Wilhelm Richard Wagner (22 May 1813 – 13 February 1883) was a German composer, theatre director and conductor who is chiefly known for his operas.
Unlike most opera composers, Wagner wrote both the libretto and the music for each of his stage works. Initially establishing his reputation as a composer of works in the romantic vein, Wagner revolutionised opera through his concept of the “total work of art”, by which he sought to synthesise the poetic, visual, musical and dramatic arts, with music subsidiary to drama. He described this vision in a series of essays published between 1849 and 1852.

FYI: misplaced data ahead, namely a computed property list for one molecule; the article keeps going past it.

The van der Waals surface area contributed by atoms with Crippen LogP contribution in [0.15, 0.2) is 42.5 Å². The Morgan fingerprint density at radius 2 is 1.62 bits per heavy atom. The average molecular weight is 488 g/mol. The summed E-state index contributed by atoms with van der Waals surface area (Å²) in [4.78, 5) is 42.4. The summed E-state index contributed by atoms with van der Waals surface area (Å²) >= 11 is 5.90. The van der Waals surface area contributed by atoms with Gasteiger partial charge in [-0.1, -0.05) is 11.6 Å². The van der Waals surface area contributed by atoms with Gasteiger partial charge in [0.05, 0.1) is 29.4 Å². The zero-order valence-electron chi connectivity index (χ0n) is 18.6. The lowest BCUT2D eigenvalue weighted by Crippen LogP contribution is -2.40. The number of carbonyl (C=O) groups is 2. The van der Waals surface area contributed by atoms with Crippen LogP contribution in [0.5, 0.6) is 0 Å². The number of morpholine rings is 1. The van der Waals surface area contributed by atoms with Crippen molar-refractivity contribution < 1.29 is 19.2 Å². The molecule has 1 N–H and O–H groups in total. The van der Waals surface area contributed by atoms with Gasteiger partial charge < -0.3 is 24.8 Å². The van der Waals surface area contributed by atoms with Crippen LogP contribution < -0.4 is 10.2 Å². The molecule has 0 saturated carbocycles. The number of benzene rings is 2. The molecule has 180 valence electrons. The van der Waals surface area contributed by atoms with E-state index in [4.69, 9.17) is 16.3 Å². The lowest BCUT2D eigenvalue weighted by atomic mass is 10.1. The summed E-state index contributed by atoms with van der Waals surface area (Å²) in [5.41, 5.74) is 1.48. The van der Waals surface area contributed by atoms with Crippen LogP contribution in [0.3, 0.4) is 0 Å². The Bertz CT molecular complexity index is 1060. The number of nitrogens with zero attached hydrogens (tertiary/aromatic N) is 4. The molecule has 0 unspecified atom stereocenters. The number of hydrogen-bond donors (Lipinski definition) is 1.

Wagner had his own opera house built, the Bayreuth Festspielhaus, which embodied many novel design features. The Ring and Parsifal were premiered there and his most important stage works continue to be performed at the annual Bayreuth Festival, run by his descendants.
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